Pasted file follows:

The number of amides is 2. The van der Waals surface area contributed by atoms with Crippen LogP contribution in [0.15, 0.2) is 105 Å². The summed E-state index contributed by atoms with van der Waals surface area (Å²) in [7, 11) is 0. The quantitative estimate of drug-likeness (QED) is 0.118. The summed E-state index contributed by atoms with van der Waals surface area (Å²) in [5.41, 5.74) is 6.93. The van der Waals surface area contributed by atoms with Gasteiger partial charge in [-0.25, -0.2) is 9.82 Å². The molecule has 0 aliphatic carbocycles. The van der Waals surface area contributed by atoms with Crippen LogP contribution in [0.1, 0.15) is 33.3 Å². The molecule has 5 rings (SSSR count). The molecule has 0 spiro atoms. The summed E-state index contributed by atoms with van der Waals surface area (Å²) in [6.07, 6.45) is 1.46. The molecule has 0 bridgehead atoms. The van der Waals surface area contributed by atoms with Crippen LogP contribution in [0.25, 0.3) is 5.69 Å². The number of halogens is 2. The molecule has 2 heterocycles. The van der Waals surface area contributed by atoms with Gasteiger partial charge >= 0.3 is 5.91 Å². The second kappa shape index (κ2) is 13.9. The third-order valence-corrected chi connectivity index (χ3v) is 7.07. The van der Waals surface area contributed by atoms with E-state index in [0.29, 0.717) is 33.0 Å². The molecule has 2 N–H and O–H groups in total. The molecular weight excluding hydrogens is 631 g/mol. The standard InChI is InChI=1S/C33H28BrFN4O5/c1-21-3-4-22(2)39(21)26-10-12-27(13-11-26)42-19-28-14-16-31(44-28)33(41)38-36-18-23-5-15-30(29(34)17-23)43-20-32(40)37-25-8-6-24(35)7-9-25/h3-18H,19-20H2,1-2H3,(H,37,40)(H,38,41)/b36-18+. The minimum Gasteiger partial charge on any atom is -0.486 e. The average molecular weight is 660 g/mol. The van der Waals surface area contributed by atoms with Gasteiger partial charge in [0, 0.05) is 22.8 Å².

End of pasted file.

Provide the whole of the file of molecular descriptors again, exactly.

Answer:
The number of amides is 2. The van der Waals surface area contributed by atoms with Crippen LogP contribution in [0.15, 0.2) is 105 Å². The summed E-state index contributed by atoms with van der Waals surface area (Å²) in [7, 11) is 0. The quantitative estimate of drug-likeness (QED) is 0.118. The summed E-state index contributed by atoms with van der Waals surface area (Å²) in [5.41, 5.74) is 6.93. The van der Waals surface area contributed by atoms with Gasteiger partial charge in [-0.25, -0.2) is 9.82 Å². The molecule has 0 aliphatic carbocycles. The van der Waals surface area contributed by atoms with Crippen LogP contribution in [0.1, 0.15) is 33.3 Å². The molecule has 5 rings (SSSR count). The molecule has 0 spiro atoms. The summed E-state index contributed by atoms with van der Waals surface area (Å²) in [6.07, 6.45) is 1.46. The molecule has 0 bridgehead atoms. The van der Waals surface area contributed by atoms with Crippen LogP contribution in [0.25, 0.3) is 5.69 Å². The number of halogens is 2. The molecule has 2 heterocycles. The van der Waals surface area contributed by atoms with Gasteiger partial charge >= 0.3 is 5.91 Å². The second kappa shape index (κ2) is 13.9. The third-order valence-corrected chi connectivity index (χ3v) is 7.07. The van der Waals surface area contributed by atoms with E-state index in [0.29, 0.717) is 33.0 Å². The molecule has 2 N–H and O–H groups in total. The molecular weight excluding hydrogens is 631 g/mol. The standard InChI is InChI=1S/C33H28BrFN4O5/c1-21-3-4-22(2)39(21)26-10-12-27(13-11-26)42-19-28-14-16-31(44-28)33(41)38-36-18-23-5-15-30(29(34)17-23)43-20-32(40)37-25-8-6-24(35)7-9-25/h3-18H,19-20H2,1-2H3,(H,37,40)(H,38,41)/b36-18+. The minimum Gasteiger partial charge on any atom is -0.486 e. The average molecular weight is 660 g/mol. The van der Waals surface area contributed by atoms with Gasteiger partial charge in [0, 0.05) is 22.8 Å².